Perception Exhibit Overview
Your mind is astonishing! And so is our newest exhibit. Your mind constructs your experience by distorting, adding, and even leaving things out. By focusing on three senses—touch, hearing and sight—Perception explores how your mind manipulates sensory data to shape your view of the world. Each visit will give you a new appreciation for that wonderful, mysterious organ, the human brain.
Perception Exhibit Highlights
Through The Looking Glass
The science of perception is also an art in this gallery called Through The Looking Glass. Curator Alexandra Karl PhD has partnered with The Leonardo to showcase Utah artists who all work within distortion and skewed perspectives. Visit Through The Looking Glass in the Perception exhibit this summer.
Challenge your sense of touch with the tactile boxes in Perception. Each challenge will prompt you to use this sense as way to identify shapes and textures as well as perceive size and number of objects. Your skin is the largest organ of the body and a landscape of feeling. The amount of information your brain receives from touch is vast. Different types of touch signal reactions in the brain that can inform trust, convey sympathy, release the feel-good neurochemical oxytocin and much more. Explore your brains ability to process sensory data.
Experience the way a cognitive illusion distorts your assumptions of an element and its environment. The human eye’s instinctive reactions to contrast combined with certain patterns can result in the illusion of motion in still images, create misconceptions of scale or perceive non-existent subjects. Additionally, the same concepts can be experienced in color in the area of illusions created by artist and professor of psychology, Akiyoshi Kitaoka. Visit the Anamorphosis activity table to see how else illusion is implemented as an art. The activity uses a metallic cylinder as tool undistort an image and reflect a subject that may be hidden in the artwork.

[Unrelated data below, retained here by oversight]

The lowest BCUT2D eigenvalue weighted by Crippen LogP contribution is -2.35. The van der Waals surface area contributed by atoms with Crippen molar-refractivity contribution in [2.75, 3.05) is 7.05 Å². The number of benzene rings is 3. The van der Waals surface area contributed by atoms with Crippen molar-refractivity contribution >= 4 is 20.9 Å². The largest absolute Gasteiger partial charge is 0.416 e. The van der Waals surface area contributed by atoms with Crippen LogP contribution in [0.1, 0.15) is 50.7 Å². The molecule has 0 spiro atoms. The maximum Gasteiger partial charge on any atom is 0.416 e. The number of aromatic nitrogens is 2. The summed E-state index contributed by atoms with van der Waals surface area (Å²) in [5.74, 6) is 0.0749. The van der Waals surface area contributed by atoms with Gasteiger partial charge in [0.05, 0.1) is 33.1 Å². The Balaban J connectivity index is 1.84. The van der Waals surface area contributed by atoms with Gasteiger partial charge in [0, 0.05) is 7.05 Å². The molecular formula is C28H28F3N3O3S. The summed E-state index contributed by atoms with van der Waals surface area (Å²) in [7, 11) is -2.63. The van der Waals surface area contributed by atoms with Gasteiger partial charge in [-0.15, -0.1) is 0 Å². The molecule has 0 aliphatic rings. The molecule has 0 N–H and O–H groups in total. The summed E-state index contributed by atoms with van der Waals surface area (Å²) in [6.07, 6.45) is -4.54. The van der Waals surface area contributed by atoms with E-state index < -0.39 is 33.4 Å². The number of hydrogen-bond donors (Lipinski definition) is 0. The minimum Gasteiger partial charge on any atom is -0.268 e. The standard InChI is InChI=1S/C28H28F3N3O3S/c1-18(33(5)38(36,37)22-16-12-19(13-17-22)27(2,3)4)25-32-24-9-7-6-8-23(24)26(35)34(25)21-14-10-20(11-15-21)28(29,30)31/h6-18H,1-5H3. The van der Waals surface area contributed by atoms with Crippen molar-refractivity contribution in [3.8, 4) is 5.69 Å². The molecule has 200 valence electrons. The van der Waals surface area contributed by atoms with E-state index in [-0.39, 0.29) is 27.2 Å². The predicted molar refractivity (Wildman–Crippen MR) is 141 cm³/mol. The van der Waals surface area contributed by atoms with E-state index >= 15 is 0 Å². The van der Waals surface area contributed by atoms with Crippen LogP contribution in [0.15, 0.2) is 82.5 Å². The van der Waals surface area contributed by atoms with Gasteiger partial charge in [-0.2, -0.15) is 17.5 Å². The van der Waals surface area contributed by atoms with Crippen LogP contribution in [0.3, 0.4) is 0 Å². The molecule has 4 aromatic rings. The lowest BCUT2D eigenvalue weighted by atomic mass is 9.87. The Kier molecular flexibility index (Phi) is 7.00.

The Leonardo da Vinci Connection
The human brain was elusive and fascinating to Leonardo da Vinci. His medical illustrations demonstrated advanced understandings for his time and they included segmentations of the brain and its’ peripherals. Da Vinci performed dissections and documented his observations of the anatomy of the eye and its’ connections to the brain. He eventually created a cast of the ventricles of an ox brain thus furthering the study of neurophysiology.